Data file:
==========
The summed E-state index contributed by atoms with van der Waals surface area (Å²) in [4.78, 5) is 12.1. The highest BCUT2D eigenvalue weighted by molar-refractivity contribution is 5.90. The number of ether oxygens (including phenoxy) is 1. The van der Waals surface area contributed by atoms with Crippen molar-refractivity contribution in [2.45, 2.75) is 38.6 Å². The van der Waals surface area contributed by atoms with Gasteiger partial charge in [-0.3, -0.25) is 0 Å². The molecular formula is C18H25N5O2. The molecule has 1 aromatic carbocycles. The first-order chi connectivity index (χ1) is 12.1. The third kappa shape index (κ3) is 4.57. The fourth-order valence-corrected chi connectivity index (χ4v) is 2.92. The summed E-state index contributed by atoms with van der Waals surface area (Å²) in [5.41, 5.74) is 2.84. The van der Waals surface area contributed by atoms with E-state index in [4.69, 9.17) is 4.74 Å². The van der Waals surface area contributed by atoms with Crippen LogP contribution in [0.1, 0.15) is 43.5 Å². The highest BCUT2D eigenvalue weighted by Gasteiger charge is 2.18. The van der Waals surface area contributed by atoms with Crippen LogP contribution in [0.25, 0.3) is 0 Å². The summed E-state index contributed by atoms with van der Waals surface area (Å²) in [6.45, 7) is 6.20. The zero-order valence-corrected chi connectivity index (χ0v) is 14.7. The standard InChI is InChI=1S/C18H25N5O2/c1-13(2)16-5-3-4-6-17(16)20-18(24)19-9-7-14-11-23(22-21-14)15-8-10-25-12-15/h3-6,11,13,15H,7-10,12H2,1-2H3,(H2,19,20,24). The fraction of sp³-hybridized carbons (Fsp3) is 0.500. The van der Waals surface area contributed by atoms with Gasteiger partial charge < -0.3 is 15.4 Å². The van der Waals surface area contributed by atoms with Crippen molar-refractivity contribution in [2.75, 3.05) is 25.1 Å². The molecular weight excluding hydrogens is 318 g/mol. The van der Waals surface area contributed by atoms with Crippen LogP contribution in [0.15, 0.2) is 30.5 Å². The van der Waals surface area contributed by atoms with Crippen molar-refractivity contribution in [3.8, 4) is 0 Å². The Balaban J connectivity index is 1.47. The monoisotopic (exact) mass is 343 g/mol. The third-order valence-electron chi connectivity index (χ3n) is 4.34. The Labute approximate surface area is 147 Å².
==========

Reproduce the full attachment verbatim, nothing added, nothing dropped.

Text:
The summed E-state index contributed by atoms with van der Waals surface area (Å²) in [4.78, 5) is 12.1. The highest BCUT2D eigenvalue weighted by molar-refractivity contribution is 5.90. The number of ether oxygens (including phenoxy) is 1. The van der Waals surface area contributed by atoms with Crippen molar-refractivity contribution in [2.45, 2.75) is 38.6 Å². The van der Waals surface area contributed by atoms with Gasteiger partial charge in [-0.3, -0.25) is 0 Å². The molecular formula is C18H25N5O2. The molecule has 1 aromatic carbocycles. The first-order chi connectivity index (χ1) is 12.1. The third kappa shape index (κ3) is 4.57. The fourth-order valence-corrected chi connectivity index (χ4v) is 2.92. The summed E-state index contributed by atoms with van der Waals surface area (Å²) in [5.41, 5.74) is 2.84. The van der Waals surface area contributed by atoms with E-state index in [4.69, 9.17) is 4.74 Å². The van der Waals surface area contributed by atoms with Crippen LogP contribution in [0.1, 0.15) is 43.5 Å². The highest BCUT2D eigenvalue weighted by Gasteiger charge is 2.18. The van der Waals surface area contributed by atoms with Crippen LogP contribution in [0.25, 0.3) is 0 Å². The summed E-state index contributed by atoms with van der Waals surface area (Å²) in [6.45, 7) is 6.20. The zero-order valence-corrected chi connectivity index (χ0v) is 14.7. The standard InChI is InChI=1S/C18H25N5O2/c1-13(2)16-5-3-4-6-17(16)20-18(24)19-9-7-14-11-23(22-21-14)15-8-10-25-12-15/h3-6,11,13,15H,7-10,12H2,1-2H3,(H2,19,20,24). The fraction of sp³-hybridized carbons (Fsp3) is 0.500. The van der Waals surface area contributed by atoms with Gasteiger partial charge < -0.3 is 15.4 Å². The van der Waals surface area contributed by atoms with Crippen molar-refractivity contribution in [2.75, 3.05) is 25.1 Å². The molecular weight excluding hydrogens is 318 g/mol. The van der Waals surface area contributed by atoms with Crippen LogP contribution in [0.15, 0.2) is 30.5 Å². The van der Waals surface area contributed by atoms with Crippen molar-refractivity contribution in [3.8, 4) is 0 Å². The Balaban J connectivity index is 1.47. The monoisotopic (exact) mass is 343 g/mol. The third-order valence-electron chi connectivity index (χ3n) is 4.34. The Labute approximate surface area is 147 Å².